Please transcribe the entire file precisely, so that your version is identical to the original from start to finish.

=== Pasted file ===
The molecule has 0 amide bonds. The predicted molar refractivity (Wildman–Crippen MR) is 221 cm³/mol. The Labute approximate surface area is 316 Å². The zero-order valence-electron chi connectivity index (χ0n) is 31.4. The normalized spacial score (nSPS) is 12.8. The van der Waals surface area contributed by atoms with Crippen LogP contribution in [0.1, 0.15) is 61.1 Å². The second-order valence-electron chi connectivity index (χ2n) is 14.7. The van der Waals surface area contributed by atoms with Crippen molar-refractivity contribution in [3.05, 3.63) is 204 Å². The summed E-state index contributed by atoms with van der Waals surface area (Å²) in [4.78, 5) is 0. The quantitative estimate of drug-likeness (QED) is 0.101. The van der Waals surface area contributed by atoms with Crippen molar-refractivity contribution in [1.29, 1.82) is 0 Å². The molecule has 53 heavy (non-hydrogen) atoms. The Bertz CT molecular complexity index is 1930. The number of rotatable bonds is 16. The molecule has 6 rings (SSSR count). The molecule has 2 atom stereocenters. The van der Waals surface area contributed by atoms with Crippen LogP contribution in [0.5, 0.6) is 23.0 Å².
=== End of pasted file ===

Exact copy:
The molecule has 0 amide bonds. The predicted molar refractivity (Wildman–Crippen MR) is 221 cm³/mol. The Labute approximate surface area is 316 Å². The zero-order valence-electron chi connectivity index (χ0n) is 31.4. The normalized spacial score (nSPS) is 12.8. The van der Waals surface area contributed by atoms with Crippen LogP contribution in [0.1, 0.15) is 61.1 Å². The second-order valence-electron chi connectivity index (χ2n) is 14.7. The van der Waals surface area contributed by atoms with Crippen molar-refractivity contribution in [3.05, 3.63) is 204 Å². The summed E-state index contributed by atoms with van der Waals surface area (Å²) in [4.78, 5) is 0. The quantitative estimate of drug-likeness (QED) is 0.101. The van der Waals surface area contributed by atoms with Crippen molar-refractivity contribution in [1.29, 1.82) is 0 Å². The molecule has 53 heavy (non-hydrogen) atoms. The Bertz CT molecular complexity index is 1930. The number of rotatable bonds is 16. The molecule has 6 rings (SSSR count). The molecule has 2 atom stereocenters. The van der Waals surface area contributed by atoms with Crippen LogP contribution in [0.5, 0.6) is 23.0 Å².